Imelda Marcos, the widow of the former Philippine President Ferdinand Marcos Sr., was acquitted on July 2, 1990 of the charges saying that she and her family raided the country's treasury and invested the money in the United States.
Mrs. Marcos, with her lips trembling, looked to the ceiling As the jury forewoman announced, ''Not guilty,'' four times. With that, Mrs. Marcos wept and a gallery filled with supporters from her homeland cried out and cheered in triumph.
The jurors said they were not convinced that Mrs. Marcos knew about any wrongdoing, and questioned why the case was tried in the United States. On their very first ballot, in the first moments of deliberations, they voted 10 to 2 to acquit her.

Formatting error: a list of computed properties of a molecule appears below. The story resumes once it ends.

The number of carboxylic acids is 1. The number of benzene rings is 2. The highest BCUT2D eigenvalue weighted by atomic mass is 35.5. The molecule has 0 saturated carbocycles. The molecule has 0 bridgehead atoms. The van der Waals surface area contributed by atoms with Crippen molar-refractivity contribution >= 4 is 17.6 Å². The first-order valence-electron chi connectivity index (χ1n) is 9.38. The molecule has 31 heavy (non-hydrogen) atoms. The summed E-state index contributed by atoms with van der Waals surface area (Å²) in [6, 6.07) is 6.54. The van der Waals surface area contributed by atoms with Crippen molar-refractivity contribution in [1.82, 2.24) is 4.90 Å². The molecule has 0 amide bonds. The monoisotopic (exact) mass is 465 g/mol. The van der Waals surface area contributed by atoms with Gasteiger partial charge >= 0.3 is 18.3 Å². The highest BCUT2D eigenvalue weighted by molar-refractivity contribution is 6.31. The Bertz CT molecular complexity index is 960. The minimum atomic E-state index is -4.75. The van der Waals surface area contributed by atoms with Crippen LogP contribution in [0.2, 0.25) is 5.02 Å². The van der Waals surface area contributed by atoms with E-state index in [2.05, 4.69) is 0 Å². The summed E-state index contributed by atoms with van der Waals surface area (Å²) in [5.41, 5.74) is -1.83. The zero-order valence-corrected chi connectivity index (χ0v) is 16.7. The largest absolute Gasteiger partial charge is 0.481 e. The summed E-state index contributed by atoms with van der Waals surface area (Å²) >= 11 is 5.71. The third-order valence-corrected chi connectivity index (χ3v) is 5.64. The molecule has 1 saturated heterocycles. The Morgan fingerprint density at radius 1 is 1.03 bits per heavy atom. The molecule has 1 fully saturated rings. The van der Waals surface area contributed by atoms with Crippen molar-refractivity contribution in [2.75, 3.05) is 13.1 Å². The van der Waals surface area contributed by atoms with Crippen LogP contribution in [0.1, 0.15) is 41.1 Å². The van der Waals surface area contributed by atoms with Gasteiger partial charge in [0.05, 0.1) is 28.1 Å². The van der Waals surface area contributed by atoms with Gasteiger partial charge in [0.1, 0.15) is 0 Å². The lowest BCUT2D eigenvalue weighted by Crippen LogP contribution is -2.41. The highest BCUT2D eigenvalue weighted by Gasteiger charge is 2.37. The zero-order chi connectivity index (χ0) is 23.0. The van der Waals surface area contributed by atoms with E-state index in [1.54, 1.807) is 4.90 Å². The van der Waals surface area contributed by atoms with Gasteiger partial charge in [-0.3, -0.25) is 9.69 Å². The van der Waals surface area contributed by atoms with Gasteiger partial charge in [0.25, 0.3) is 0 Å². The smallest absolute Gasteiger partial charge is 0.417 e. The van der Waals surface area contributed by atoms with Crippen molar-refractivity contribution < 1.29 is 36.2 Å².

The verdict ended a case that began more than four years ago, almost immediately after Mrs. Marcos's husband, Ferdinand, fled the Philippines and after the new Philippine Government tried to seize the Marcoses' vast worldwide wealth.
The case endured even after Mr. Marcos died September 1989 culminating in a three-month trial that tested a novel concept in American jurisprudence: whether the wife of a foreign head of state should face a criminal trial in a United States court.
Judge John F. Keenan said to former Philippine President Corazon Aquino, "Mrs. Aquino can enforce her own laws. I don't want to be enforcing her laws here."